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Trump’s ‘Recognition of Reality’

The main defense of Trump’s decision to recognize Jerusalem as Israel’s capital is that the president is merely acknowledging the obvious. As Trump said in his remarks yesterday, formally recognizing Jerusalem as Israel’s capital is “nothing more or less than a recognition of reality.” That’s not really true, as advocates of this move have long understood. The issues at stake include Israel’s claim to all of Jerusalem and the Palestinian aspiration to make East Jerusalem their capital. Giving formal recognition to one side’s claim while completely ignoring the other isn’t a “recognition” of reality, but rather a blatant effort to skew things even more in favor of the side whose claim is being endorsed.

There are many “realities” that the U.S. doesn’t formally recognize around the world. I suspect most of the enthusiasts of Trump’s decision on Jerusalem wouldn’t be interested in having him formally acknowledge the “reality” that South Ossetia and Abkhazia are no longer part of Georgia or that Crimea no longer belongs to Ukraine, and I am certain they would accuse him of the worst sort of appeasement if Trump gave official recognition to those “realities.” Those things aren’t likely to change, but it doesn’t follow from this that Washington must give them formal recognition. The U.S. doesn’t recognize these “realities” because our government doesn’t accept their legitimacy. When the U.S. confers recognition on Jerusalem as Israel’s capital, it lends legitimacy to an illegal occupation and denies the rights of the other party to the conflict. That isn’t a “recognition of reality,” but part of an ongoing effort to change the political landscape to ensure that no Palestinian state ever comes into being. Contra Trump, that isn’t the “right thing to do,” but another example of a one-sided policy that is now even worse.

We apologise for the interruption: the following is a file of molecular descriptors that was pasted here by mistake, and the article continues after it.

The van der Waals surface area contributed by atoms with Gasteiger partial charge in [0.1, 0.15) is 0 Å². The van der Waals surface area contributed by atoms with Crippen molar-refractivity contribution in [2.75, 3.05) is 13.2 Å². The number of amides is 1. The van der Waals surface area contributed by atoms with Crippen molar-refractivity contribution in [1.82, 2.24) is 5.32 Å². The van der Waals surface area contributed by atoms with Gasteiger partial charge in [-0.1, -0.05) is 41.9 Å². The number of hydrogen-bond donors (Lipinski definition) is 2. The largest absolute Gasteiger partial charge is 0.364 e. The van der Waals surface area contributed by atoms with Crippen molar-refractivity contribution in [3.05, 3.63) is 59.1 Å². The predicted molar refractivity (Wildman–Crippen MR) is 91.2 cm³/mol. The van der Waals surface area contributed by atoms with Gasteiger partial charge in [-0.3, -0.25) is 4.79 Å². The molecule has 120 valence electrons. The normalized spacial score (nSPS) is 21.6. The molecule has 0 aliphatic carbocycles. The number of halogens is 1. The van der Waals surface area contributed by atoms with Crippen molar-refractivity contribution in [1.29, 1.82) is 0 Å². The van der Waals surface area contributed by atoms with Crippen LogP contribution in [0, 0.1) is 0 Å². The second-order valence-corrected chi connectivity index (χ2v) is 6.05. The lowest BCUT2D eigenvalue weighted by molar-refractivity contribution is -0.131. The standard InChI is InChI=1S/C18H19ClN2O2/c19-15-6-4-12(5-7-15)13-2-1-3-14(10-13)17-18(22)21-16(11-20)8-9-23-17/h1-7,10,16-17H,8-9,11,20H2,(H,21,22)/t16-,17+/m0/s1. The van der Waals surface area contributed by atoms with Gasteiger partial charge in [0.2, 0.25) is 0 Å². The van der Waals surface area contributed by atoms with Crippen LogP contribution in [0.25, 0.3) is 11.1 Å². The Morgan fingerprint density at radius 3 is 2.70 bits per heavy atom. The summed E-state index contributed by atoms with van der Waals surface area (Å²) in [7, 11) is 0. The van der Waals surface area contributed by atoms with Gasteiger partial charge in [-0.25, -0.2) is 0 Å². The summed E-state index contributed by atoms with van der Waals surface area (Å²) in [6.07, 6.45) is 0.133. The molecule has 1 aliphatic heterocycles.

about the author

Daniel Larison is a senior editor at TAC, where he also keeps a solo blog. He has been published in the New York Times Book Review, Dallas Morning News, World Politics Review, Politico Magazine, Orthodox Life, Front Porch Republic, The American Scene, and Culture11, and was a columnist for The Week. He holds a PhD in history from the University of Chicago, and resides in Lancaster, PA. Follow him on Twitter.

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